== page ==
Lina Mattaka’s musical career began in Bulawayo in the 30s, where she was born and bred. As a young girl, she sang for her church and in Sunday School. The first professional choir in which Lina Mattaka sang was with the Bantu Glee Singers and they performed at the Stanley Hall beginning in 1936.
In 1944 Kenneth Mattaka performed in Bulawayo with The Bantu Actors, where he met the attractive Lina at the Stanley Hall. They instantly fell in love and got married. Lina eventually settled in the then Salisbury where Kenneth Mattaka was based. She joined the Bantu Actors, and subsequently brought in more female singers: Challote Phiri, Thandi Sheba, and Rennie Jones
This is how the Daily News in 1958 reported on her musical career;
When the Bantu Actors toured Northern Rhodesia and the Congo border four years ago, audiences everywhere mobbed and heaped praises on the troupe’s slim, vivacious and elegant looking leading female singer – Lina Mattaka.
To them she was all and all that showbiz could give Southern Rhodesia troupes that had visited the Copperbelt before. Many had received thunderous welcome, but none of their stars had been so warmly received as Lina Mattaka.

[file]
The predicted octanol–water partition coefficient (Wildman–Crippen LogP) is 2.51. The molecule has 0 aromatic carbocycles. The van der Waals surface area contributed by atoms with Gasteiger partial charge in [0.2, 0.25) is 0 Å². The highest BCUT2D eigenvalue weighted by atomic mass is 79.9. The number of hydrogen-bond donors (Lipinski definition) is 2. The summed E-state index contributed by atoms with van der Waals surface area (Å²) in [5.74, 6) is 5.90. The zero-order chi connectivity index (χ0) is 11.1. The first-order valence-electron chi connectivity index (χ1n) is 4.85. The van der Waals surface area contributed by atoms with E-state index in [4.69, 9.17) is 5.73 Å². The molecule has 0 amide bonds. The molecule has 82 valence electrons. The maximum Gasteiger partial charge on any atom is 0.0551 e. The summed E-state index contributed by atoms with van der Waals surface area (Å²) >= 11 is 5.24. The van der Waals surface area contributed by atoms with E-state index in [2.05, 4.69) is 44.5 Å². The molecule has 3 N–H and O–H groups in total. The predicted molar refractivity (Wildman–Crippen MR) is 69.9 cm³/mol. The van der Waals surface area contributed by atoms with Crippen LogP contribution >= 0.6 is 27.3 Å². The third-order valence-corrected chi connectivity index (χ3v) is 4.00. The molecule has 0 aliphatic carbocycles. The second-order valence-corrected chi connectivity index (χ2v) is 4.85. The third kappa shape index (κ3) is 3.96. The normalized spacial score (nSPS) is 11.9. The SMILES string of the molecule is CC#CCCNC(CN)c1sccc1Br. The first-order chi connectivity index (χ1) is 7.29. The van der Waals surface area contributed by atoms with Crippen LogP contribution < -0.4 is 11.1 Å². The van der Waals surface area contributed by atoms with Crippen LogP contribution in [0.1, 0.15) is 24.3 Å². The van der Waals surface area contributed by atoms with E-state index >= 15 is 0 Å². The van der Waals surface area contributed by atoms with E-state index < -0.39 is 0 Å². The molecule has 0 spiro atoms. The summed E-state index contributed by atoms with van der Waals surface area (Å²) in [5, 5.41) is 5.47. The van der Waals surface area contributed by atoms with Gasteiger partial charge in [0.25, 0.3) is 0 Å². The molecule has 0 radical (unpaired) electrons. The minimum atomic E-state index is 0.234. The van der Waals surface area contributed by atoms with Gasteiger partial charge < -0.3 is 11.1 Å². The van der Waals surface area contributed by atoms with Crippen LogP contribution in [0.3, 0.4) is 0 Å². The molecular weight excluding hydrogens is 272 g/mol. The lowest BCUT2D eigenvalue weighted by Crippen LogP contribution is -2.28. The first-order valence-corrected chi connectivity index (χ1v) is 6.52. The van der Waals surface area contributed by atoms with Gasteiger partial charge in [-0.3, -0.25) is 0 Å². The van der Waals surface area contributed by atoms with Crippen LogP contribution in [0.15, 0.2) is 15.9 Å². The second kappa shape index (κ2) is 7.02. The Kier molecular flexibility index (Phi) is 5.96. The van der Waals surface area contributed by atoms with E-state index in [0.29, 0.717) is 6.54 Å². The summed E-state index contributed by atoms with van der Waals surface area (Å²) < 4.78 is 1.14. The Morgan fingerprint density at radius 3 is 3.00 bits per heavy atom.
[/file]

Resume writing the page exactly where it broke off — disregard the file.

As the old MaShona proverb aptly puts it, “It was the sound of a drum about to crack”. And indeed it was, for that was the last Northern Rhodesia saw of Lina and what a fitting finale to life so full of gaiety and splendour.
On returning to Salisbury Lina quit the stage for her family of four. Lina Mattaka’s singing career is perhaps the longest on record. She very well deserves being termed the greatest of the women pioneer; for it is Lina in those stale curtain-laced years, the late thirties who alone championed the women’s cause.
In the larger cities, there were times, so she tells me, when a woman was not so readily welcome on stage. But Lina and jazz came rolling and was among the first few women who joined to set the Ball of Jazz Rolling the Jazz-O-Africa Townships rolling’(4, February 1958 – Socialite).
Lina also featured in the movie “Mattaka’s Money” (or “Mattaka Buys a Bicycle”), with daughter Bertha and husband Kenneth, who played the major role. She also championed film acting.
When The Bantu Actors disbanded, she continued to sing, with the family grouping: Kenneth and children, Bertha and Eddison.
She also featured in the documentary that I produced, “Mattaka Family 1998”. She continued with singing at weddings, family gatherings and the church.
In 2012, Lina Mattaka was honoured with a Lifetime Achievement Award at the inaugural Harare Jazz Festival Lifetime Achievement Awards.
According to grandson Nathan Dodzo, Lina is survived by two children, eight grandchildren, 17 great-grandchildren, and one great-great- grandchild.
Her body was due in Harare yesterday and she will be buried at Warren Hills today where her husband was buried.
Mourners are gathered at 3 Sulgrave Road, Marlborough.
Thank you mama, ulale ngoxolo mama wethu (Rest in peace our mother). You worked for the music and the arts industry for it to be where it is today. Oh mama, I am yet to see anyone who sings soprano the way you did. Yours was unique, very unique!